Stakeholders across trade associations, government agencies, religious leaders and captains of industry are seeking leeway for Nigeria in the $6.7 trillion halal economy backed by a growing global population.
Halal, an Arabic word meaning permissible, according to Islamic Sharia law, and can refer to both goods and services acceptable to Muslims has been in the spotlight as the industry comes to limelight with standards, which cut across sectors of the economy, especially food processing, and others from medicines to cosmetics.
Most of the stakeholders, who gathered at the Halal Expo Nigeria 2021 to discuss “Understanding the Nigeria Halal Market,” noted that the country could significantly jumpstart industrial development through the market, considering the nation’s consumer population.
The Sultan of Sokoto, Muhammadu Sa’ad Abubakar, members of diplomatic communities and other critical stakeholders from local and international organisations, who were at the event, see Nigeria as a focal point for halal economy on the continent, especially through the African Continental Free Trade Agreement (AfCFTA).
President of Abuja Chamber of Commerce and Industry, Dr. Abubakar Mujtaba, noted that while halal industry in the country is at infancy, it remained strategic to the overall economic development of Nigeria.
“Unfortunately, not many Nigerians are aware of this opportunity. It is my hope that the outcome of this event will increase the awareness of Halal business activities amongst the business community and ultimately trigger accelerated participation of investors,” Mujtaba said.
Managing Director of Taj Bank, Norfadalizan Abdulrahman, who also spoke at the event, said Islamic finance would be an enabler to halal economy and also help the country explore, process and export goods and services to over 42 Halal countries.
He noted that there was need for synergy, stressing that the non-interest Islamic finance bodies have already formed an association and could be a gateway for halal economy in Nigeria.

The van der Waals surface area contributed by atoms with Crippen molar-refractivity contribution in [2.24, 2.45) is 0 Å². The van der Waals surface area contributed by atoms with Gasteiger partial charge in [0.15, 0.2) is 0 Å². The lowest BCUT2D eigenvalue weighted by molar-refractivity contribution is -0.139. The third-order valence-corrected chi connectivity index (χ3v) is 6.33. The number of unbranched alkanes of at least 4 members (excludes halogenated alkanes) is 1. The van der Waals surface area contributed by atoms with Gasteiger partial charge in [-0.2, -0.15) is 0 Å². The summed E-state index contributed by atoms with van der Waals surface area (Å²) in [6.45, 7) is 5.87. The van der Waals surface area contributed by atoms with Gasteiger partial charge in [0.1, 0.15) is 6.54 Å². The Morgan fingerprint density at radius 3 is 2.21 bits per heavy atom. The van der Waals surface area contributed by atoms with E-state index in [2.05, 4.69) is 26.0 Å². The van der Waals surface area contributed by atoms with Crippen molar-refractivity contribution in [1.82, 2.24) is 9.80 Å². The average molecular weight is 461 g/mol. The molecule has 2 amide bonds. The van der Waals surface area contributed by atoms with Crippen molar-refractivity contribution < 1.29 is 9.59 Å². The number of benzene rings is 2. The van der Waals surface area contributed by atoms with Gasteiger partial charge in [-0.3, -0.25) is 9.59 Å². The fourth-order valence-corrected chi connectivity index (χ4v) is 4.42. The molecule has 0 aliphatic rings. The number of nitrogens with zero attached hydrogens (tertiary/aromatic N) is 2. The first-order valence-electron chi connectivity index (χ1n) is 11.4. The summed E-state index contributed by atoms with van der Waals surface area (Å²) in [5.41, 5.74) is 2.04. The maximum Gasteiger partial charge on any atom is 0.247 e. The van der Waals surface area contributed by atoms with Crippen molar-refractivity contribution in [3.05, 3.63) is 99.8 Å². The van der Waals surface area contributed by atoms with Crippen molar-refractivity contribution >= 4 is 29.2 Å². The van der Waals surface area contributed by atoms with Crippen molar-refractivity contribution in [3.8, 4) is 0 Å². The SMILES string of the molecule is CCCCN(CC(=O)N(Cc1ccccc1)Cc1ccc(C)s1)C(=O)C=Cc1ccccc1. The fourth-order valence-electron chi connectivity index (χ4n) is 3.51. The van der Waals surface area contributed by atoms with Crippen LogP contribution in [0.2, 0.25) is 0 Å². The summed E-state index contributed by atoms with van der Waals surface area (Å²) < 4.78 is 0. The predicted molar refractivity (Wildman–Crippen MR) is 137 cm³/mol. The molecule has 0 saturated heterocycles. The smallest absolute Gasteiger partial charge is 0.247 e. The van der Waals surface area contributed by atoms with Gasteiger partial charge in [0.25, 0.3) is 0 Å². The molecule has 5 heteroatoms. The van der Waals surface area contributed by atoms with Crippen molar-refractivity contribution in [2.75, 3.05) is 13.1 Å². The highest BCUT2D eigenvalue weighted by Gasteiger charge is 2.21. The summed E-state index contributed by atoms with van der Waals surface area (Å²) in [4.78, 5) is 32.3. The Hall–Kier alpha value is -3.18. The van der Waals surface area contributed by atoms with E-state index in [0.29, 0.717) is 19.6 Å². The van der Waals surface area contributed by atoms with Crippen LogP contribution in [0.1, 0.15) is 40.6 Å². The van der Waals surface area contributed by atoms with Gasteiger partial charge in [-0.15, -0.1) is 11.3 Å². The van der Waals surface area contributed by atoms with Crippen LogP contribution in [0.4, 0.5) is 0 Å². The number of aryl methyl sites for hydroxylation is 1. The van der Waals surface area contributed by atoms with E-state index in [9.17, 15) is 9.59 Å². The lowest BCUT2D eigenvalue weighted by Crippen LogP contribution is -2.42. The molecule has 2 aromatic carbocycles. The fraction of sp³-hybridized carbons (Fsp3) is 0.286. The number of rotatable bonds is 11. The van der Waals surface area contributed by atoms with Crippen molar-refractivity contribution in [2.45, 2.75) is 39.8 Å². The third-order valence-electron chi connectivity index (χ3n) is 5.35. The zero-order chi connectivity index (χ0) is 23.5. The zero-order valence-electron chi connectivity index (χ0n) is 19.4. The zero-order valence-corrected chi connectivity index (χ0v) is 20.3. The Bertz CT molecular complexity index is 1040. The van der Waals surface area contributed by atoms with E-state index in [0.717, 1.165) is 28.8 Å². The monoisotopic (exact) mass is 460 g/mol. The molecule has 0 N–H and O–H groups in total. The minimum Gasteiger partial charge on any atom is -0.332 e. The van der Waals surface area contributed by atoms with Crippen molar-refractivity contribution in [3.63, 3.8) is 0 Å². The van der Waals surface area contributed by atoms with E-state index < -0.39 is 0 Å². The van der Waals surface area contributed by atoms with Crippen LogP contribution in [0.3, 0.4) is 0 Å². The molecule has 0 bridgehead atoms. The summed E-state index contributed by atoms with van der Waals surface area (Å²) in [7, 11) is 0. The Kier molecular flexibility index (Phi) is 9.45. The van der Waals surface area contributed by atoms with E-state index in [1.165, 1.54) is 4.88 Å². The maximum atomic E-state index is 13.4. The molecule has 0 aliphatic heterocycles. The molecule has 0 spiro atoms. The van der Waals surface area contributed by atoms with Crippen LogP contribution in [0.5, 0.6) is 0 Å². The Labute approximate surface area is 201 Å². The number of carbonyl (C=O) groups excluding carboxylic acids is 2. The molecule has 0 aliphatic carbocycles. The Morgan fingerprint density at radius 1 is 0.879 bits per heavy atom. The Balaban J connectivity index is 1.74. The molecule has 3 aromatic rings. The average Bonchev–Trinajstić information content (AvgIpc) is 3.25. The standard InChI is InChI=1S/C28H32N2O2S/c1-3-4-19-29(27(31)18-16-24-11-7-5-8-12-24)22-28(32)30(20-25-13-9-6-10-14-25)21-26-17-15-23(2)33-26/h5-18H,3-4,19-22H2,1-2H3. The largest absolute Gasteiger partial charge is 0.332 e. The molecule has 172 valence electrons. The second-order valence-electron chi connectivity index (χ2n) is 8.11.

The Managing Director of the Nigeria Export Processing Zones Authority (NEPZA), Prof. Adesoji Adesugba, said the zone is considering some strategies on halal economy in the country, especially attracting focus investors.
For this to become a reality, Adesugba called for collaboration, adding organisations, associations, accreditation bodies, as well as advisory firms would need to support the entire value chain right from research and development, product development to sourcing production, logistics, sales and marketing.
Adesugba said: “There is the need to promote our halal standards as a way of attracting enterprises within the halal industry.”
International President, Business and Professional Women (BPW) and President, Egyptian Business Women Association (EBWA) Dr. Asfour Arnma, said Africa’s growing consumer population remained a plus for halal economy on the continent.
She said: “It is really important that we link our businesses together, that we make sure that we, as Africans, come together and know about ourselves. It’s also very important to understand that we need to have our own machines that we can work with.”
Arnma insisted that Africa could create its own halal standards and certification, adding that there was no need for other continents to dictate what the standards would be.
The Director-General of the chamber, Victoria Akai said the event would increase Nigeria’s presence in the Global Halal Ecosystem, increase and create awareness about the Halal Industry in Nigeria, and in Africa, harmonize all the various Halal certification bodies into one government recognized institution and enhance better synergy with other regulatory bodies and increase investment opportunities between Nigeria and the other global Halal players.